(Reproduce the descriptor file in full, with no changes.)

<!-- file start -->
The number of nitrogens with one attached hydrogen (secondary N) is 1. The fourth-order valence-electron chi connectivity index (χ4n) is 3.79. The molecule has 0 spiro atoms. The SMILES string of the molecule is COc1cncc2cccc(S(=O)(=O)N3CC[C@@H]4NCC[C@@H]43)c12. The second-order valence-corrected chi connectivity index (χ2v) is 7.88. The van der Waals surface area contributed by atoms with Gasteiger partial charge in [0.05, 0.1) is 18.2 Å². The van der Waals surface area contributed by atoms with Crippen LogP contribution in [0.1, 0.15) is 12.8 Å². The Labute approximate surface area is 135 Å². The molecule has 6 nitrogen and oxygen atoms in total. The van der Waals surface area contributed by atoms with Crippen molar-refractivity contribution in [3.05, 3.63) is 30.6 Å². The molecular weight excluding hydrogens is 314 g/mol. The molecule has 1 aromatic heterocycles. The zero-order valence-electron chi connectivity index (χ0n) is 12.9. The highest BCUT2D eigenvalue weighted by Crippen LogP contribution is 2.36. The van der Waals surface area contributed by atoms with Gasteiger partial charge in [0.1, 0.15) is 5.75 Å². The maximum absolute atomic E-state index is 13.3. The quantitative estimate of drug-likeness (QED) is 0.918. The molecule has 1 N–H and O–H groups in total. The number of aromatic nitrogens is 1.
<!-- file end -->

The number of nitrogens with one attached hydrogen (secondary N) is 1. The fourth-order valence-electron chi connectivity index (χ4n) is 3.79. The molecule has 0 spiro atoms. The SMILES string of the molecule is COc1cncc2cccc(S(=O)(=O)N3CC[C@@H]4NCC[C@@H]43)c12. The second-order valence-corrected chi connectivity index (χ2v) is 7.88. The van der Waals surface area contributed by atoms with Gasteiger partial charge in [0.05, 0.1) is 18.2 Å². The van der Waals surface area contributed by atoms with Crippen LogP contribution in [0.1, 0.15) is 12.8 Å². The Labute approximate surface area is 135 Å². The molecule has 6 nitrogen and oxygen atoms in total. The van der Waals surface area contributed by atoms with Crippen molar-refractivity contribution in [3.05, 3.63) is 30.6 Å². The molecular weight excluding hydrogens is 314 g/mol. The molecule has 1 aromatic heterocycles. The zero-order valence-electron chi connectivity index (χ0n) is 12.9. The highest BCUT2D eigenvalue weighted by Crippen LogP contribution is 2.36. The van der Waals surface area contributed by atoms with Gasteiger partial charge in [0.1, 0.15) is 5.75 Å². The maximum absolute atomic E-state index is 13.3. The quantitative estimate of drug-likeness (QED) is 0.918. The molecule has 1 N–H and O–H groups in total. The number of aromatic nitrogens is 1.